UT Libraries pursuing paths to make scholarly material more available after receiving $2.7 million in recurring funds

Lauren Grobe

The UT Libraries are pursuing paths to make scholarly material more available after provost Maurie McInnis committed $2.7 million in recurring funds to the libraries’ budget in November. 

The University Budget Council added the recurring funds after the Task Force on the Future of the UT Libraries completed its report and determined the libraries’ budget needed an increase to match the rate of inflation.

Alexia Thompson-Young, assistant director of scholarly resources, said the money has not been designated for a specific purpose, but it could be used to maintain subscription plans with journals and aggregators. 

“It keeps us from having to cancel a bunch of subscriptions,” Thompson-Young said. “It keeps us from having to decrease the amount of books we buy.”

Thompson-Young said the library is also planning on making parts their collection open access, which will allow members of the public to access online materials for free.

Classics associate professor Jennifer Ebbeler said the libraries were previously not able to buy everything faculty needed because journal subscription rates increase every year. She said she usually buys her own materials because her field’s scholarly material is relatively more affordable. 

“There’s a lot (of materials) that are between $20 and $50,” Ebbeler said. “A lot of people do buy books themselves, but it depends on the field … any image heavy field, the books are extremely expensive.”

According to the libraries’ website, University students and faculty can file a purchase request or make an interlibrary loan to obtain materials the libraries do not have access to. Ebbeler said these processes are often lengthy.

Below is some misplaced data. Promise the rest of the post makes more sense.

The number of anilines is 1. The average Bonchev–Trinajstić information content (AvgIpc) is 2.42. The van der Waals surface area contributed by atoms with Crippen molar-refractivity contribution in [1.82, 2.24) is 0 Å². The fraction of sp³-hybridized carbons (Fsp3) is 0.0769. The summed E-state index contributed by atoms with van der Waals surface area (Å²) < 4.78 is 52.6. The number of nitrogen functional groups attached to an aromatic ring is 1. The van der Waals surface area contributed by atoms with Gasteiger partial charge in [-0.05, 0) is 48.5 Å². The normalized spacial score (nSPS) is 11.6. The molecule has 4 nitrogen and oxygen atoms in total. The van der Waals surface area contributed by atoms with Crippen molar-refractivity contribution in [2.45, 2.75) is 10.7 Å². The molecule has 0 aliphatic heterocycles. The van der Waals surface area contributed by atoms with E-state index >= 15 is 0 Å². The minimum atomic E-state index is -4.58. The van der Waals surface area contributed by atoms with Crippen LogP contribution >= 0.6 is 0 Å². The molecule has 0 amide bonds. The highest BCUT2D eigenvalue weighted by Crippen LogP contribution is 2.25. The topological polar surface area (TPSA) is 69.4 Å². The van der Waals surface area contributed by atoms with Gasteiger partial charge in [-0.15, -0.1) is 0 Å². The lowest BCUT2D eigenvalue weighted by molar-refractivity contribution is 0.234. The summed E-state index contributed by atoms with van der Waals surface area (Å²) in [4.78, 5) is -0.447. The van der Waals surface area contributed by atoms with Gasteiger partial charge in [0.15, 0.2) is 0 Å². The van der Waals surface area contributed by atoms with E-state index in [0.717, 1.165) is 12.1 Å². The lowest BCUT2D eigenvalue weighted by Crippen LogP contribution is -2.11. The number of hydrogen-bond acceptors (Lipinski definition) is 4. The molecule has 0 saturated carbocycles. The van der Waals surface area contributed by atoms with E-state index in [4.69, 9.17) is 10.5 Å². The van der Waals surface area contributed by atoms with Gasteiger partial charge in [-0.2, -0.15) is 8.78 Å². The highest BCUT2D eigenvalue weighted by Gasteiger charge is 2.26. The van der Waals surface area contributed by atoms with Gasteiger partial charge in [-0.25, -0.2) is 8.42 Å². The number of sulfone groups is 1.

“You can request that they buy a book, but that takes months to do,” Ebbeler said. “I bought a book on Amazon … at 3 in the morning, and it was at my door the next day.”

Thompson-Young said the libraries’ contracts with publishers, which they buy or rent from academic material from, change over time. She said the amount of materials the library owns and the amount it rents is in flux.

“That is always changing, and so I can’t tell you that we purchased 50%, and we rent 50% because there’s no way to (tell).” Thompson-Young said. “It changes day to day.”

Thompson-Young said the libraries are usually able to obtain any material outside the libraries’ collection on request. In the Task Force on the Future of the UT Libraries’ report, the task force received anonymous complaints about decreasing access to material.

“I cannot emphasize how much the depletion of the library’s collection of books has the potential to affect my ability to function as an award-winning scholar,” one complaint said. “More and more of the books I expect to find in the library’s collection are now materials I have to order through interlibrary loan.”

Thompson-Young said not many people understand how much the libraries spend on obtaining new content, as the libraries expands their collections every year.

“We want to buy the very best content for our users because we want them to be able to do the very best research,” Thompson-Young said. “And that means paying for more expensive content."